What's a Raconteur?

rac·on·teur
/ˌräˌkänˈtər/

A person who tells anecdotes in a skillful and amusing way; a storyteller; a narrator

Driving a Bus Through Hurricane Betsy

Driving a Bus Through Hurricane Betsy

Towards the end of our interview time, we ask a series of reflective questions, such asWhat is a time you did something spontaneous? What were some of the most frightening moments of your life? What is an example of a time you surprised yourself?

 

When asked those questions, one storyteller had a REMARKABLE story to tell. A story about a time he did something spontaneous and frightening and surprised himself. A time that even 50 years later, he cannot seem to forget. 

 

When he told the story in painstaking detail, our writer took rapid notes. We re-listened to the audio of the interview many times until we had his voice captured just right. Then, we documented this remarkable story, which we integrated into his greater life story narrative.


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DRIVING A BUS IN HURRICANE BETSY: 

AN EXCERPT FROM THE MEMOIR OF KEN S. 


In 1965, when I was nineteen years old, I got a new job as a bus driver who took commuting students from Houma to Nicholls State University in Thibodeaux. After only two or three trips to and from campus, the locals predicted a hurricane. Although my family had lived through countless storms, Mama and Daddy evacuated for the first time to my older sister’s house in Houma. The afternoon the storm was to hit, I parked the bus in the yard and came in the house. Then the bright day outside suddenly warped into darkness. Since our home was in Dulac on the southern tip of Bayou Grand Caillou and right beside the Gulf, I figured I should get to higher ground in the northern part of the parish

Before I left, the phone rang. My boss, Mr. Marmillian, said all the other bus drivers in Grand Caillou and surrounding communities weren’t answering their phones. He desperately needed someone to evacuate the locals and bring them to Houma Jr. High School for shelter. 


With little experience driving the big bus, I began an eventful night. I headed down the road that had recently been paved. Both shoulders were covered in clamshells. The rain started and the people ran out of their houses to the bus. On the other side of the bayou was another road speckled with sparse houses, followed by a ship channel that easily flooded. I knew the other side of the bayou would be underwater shortly.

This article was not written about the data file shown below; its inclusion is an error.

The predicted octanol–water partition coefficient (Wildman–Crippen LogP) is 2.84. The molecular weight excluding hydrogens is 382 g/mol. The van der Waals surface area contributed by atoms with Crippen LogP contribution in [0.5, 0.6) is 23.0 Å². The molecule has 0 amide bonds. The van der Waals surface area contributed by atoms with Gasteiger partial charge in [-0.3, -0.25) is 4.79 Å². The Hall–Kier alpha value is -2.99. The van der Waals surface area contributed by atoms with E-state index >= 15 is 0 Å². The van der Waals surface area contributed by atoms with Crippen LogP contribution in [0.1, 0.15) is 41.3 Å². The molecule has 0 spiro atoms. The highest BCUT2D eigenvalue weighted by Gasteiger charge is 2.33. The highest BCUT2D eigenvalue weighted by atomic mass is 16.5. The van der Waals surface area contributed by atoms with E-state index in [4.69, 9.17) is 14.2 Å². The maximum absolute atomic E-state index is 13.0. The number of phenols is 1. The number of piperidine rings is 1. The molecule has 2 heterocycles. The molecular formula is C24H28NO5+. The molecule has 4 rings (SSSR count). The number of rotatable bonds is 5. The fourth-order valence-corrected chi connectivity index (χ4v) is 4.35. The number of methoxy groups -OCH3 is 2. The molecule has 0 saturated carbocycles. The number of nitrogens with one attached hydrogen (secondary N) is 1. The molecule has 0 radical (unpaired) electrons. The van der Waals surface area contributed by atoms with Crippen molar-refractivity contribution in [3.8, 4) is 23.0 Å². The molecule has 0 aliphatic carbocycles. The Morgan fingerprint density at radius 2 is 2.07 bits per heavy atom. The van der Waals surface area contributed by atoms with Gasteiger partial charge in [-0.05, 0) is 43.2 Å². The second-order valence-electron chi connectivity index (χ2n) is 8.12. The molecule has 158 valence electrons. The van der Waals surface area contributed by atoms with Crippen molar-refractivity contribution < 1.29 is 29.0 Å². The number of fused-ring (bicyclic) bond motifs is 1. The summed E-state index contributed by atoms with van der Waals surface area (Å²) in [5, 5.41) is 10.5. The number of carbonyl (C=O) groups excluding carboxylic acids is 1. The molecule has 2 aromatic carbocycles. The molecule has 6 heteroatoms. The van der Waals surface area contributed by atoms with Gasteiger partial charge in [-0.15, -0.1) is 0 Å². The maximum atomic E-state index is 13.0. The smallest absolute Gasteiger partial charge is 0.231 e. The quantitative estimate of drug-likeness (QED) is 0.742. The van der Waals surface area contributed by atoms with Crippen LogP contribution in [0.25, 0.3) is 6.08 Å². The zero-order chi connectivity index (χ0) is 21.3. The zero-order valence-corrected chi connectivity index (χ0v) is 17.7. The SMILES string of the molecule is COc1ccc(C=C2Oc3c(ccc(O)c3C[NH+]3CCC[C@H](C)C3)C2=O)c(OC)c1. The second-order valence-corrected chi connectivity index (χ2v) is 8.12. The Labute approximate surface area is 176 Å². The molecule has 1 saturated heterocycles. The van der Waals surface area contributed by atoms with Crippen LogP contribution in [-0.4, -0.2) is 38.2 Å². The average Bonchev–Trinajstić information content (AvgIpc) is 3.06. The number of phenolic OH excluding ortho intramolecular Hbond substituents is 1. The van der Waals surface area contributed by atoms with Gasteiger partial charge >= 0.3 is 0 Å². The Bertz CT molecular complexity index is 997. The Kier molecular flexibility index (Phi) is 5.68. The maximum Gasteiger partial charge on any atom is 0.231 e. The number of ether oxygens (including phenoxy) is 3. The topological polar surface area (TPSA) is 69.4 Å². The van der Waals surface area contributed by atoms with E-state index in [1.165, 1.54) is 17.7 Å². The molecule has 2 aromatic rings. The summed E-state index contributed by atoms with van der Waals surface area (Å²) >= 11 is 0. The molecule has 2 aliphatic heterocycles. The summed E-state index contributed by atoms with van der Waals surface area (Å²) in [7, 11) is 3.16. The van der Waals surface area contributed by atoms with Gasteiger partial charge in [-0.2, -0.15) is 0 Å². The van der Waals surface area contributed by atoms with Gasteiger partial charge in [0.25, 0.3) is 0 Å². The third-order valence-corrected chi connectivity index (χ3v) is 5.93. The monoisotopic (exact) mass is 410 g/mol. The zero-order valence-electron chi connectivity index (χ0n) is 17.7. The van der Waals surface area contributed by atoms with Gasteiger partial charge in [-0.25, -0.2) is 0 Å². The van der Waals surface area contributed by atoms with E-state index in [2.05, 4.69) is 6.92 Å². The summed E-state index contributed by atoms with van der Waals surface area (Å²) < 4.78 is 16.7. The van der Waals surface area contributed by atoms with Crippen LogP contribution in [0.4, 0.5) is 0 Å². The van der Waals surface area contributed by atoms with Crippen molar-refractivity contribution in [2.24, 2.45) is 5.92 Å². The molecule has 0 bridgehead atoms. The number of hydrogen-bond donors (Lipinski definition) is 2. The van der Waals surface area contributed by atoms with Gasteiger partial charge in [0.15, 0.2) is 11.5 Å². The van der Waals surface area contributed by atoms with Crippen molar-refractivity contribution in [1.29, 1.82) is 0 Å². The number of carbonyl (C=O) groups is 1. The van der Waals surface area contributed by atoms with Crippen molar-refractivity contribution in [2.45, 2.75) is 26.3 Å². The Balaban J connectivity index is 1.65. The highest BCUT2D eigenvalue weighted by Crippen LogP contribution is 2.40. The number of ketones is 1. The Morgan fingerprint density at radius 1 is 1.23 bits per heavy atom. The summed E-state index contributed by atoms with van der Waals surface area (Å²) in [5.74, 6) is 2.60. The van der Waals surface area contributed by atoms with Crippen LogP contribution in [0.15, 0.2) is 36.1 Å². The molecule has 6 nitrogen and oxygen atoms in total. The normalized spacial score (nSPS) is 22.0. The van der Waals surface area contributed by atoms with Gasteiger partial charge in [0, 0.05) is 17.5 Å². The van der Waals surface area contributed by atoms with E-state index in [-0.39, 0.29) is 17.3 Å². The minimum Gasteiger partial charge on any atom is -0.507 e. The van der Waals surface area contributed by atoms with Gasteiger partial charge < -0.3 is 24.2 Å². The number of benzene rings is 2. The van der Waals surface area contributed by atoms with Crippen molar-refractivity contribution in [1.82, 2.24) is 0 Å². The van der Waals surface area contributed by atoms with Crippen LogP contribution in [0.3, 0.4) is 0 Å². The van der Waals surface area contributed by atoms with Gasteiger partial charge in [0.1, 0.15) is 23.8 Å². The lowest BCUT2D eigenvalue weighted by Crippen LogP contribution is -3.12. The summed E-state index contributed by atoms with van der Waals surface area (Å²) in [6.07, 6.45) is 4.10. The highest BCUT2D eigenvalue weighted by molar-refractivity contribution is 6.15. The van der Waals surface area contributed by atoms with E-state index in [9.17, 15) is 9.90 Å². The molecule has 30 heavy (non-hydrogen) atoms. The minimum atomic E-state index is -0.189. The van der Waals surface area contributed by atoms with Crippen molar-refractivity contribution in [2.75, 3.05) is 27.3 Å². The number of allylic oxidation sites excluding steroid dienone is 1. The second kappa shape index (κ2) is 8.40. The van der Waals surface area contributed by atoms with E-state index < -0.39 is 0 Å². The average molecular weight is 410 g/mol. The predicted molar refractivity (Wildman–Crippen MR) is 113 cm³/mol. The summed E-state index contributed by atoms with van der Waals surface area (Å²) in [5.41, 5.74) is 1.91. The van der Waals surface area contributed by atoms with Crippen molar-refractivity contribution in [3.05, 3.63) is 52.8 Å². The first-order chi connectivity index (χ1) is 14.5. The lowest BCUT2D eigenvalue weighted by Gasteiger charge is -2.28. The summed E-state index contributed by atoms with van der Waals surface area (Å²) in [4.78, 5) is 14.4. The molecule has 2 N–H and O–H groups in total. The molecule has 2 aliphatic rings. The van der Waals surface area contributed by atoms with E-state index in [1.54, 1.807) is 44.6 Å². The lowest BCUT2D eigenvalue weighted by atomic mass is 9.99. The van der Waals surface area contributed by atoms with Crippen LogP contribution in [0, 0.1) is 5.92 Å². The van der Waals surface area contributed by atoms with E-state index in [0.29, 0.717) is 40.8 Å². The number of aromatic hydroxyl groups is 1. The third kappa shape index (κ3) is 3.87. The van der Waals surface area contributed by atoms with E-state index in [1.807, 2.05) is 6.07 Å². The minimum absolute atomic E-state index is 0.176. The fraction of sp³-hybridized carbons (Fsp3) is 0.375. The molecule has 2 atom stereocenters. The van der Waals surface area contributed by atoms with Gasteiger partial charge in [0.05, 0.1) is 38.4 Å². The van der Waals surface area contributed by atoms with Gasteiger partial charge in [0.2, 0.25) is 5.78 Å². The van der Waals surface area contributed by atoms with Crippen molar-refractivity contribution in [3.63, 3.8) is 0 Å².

By the time I got to the end of the road, the bus was filled with thirty or forty people and the floodwater still gathered in the banks of the bayou. By the time I turned around, the water was covering the road. I drove by memory and by feeling the smooth, paved road beneath me. Whenever I felt clamshells, that meant I was on the shoulder and about to drive into the bayou. I’d straighten my wheel and persevere, picking up people along the way. I drove back past the first swinging bridge in the main part of Dulac. Since this road would take us to Houma, I was thankful we wouldn’t have to cross a dangerous bridge in this weather. By now, I had about seventy people aboard. 


After traveling for about a mile past the bridge, I saw flashing lights ahead and a police car blocking the road. The officer told me to go retrieve a lady with three sick children stranded on the other side of the bayou—the side that would surely be underwater soon. I turned the bus around, crossed the first swing bridge in the main part of Dulac, and drove about a mile until I found the woman’s house. I went out in the storm and was blown off the wooden porch twice. Finally, we continued with the woman and her children safely aboard.